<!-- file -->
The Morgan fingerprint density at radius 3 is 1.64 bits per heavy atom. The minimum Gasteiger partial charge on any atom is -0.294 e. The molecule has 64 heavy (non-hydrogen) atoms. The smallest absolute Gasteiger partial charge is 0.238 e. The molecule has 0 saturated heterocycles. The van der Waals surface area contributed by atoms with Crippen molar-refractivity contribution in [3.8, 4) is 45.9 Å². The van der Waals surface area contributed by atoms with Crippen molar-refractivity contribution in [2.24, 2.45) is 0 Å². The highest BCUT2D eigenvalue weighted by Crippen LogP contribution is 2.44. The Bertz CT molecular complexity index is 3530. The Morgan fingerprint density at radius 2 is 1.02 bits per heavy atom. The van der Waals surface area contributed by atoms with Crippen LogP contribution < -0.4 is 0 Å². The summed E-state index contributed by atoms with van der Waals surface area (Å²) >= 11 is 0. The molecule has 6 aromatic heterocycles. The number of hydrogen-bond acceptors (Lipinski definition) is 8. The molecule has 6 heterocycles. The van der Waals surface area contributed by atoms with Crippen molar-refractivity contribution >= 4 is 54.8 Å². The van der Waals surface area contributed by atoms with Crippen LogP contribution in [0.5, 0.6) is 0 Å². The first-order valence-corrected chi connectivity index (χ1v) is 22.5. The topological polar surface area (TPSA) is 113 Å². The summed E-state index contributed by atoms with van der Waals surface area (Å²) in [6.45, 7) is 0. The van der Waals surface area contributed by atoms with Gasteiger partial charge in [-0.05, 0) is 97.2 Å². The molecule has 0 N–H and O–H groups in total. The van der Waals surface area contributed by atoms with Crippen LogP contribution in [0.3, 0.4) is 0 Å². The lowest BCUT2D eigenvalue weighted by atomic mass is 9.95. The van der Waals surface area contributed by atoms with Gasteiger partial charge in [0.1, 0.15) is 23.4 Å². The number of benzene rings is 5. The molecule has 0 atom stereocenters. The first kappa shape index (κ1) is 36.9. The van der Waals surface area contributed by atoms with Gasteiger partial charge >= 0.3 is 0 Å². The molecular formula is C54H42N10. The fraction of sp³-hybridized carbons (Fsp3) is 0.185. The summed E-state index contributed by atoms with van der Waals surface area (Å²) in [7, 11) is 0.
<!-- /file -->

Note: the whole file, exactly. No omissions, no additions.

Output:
The Morgan fingerprint density at radius 3 is 1.64 bits per heavy atom. The minimum Gasteiger partial charge on any atom is -0.294 e. The molecule has 64 heavy (non-hydrogen) atoms. The smallest absolute Gasteiger partial charge is 0.238 e. The molecule has 0 saturated heterocycles. The van der Waals surface area contributed by atoms with Crippen molar-refractivity contribution in [3.8, 4) is 45.9 Å². The van der Waals surface area contributed by atoms with Crippen molar-refractivity contribution in [2.24, 2.45) is 0 Å². The highest BCUT2D eigenvalue weighted by Crippen LogP contribution is 2.44. The Bertz CT molecular complexity index is 3530. The Morgan fingerprint density at radius 2 is 1.02 bits per heavy atom. The van der Waals surface area contributed by atoms with Crippen LogP contribution < -0.4 is 0 Å². The summed E-state index contributed by atoms with van der Waals surface area (Å²) >= 11 is 0. The molecule has 6 aromatic heterocycles. The number of hydrogen-bond acceptors (Lipinski definition) is 8. The molecule has 6 heterocycles. The van der Waals surface area contributed by atoms with Crippen molar-refractivity contribution >= 4 is 54.8 Å². The van der Waals surface area contributed by atoms with Crippen LogP contribution in [0.5, 0.6) is 0 Å². The first-order valence-corrected chi connectivity index (χ1v) is 22.5. The topological polar surface area (TPSA) is 113 Å². The summed E-state index contributed by atoms with van der Waals surface area (Å²) in [6.45, 7) is 0. The van der Waals surface area contributed by atoms with Gasteiger partial charge in [-0.05, 0) is 97.2 Å². The molecule has 0 N–H and O–H groups in total. The van der Waals surface area contributed by atoms with Crippen LogP contribution in [0.3, 0.4) is 0 Å². The lowest BCUT2D eigenvalue weighted by atomic mass is 9.95. The van der Waals surface area contributed by atoms with Gasteiger partial charge in [0.1, 0.15) is 23.4 Å². The number of benzene rings is 5. The molecule has 0 atom stereocenters. The first kappa shape index (κ1) is 36.9. The van der Waals surface area contributed by atoms with Gasteiger partial charge >= 0.3 is 0 Å². The molecular formula is C54H42N10. The fraction of sp³-hybridized carbons (Fsp3) is 0.185. The summed E-state index contributed by atoms with van der Waals surface area (Å²) in [7, 11) is 0.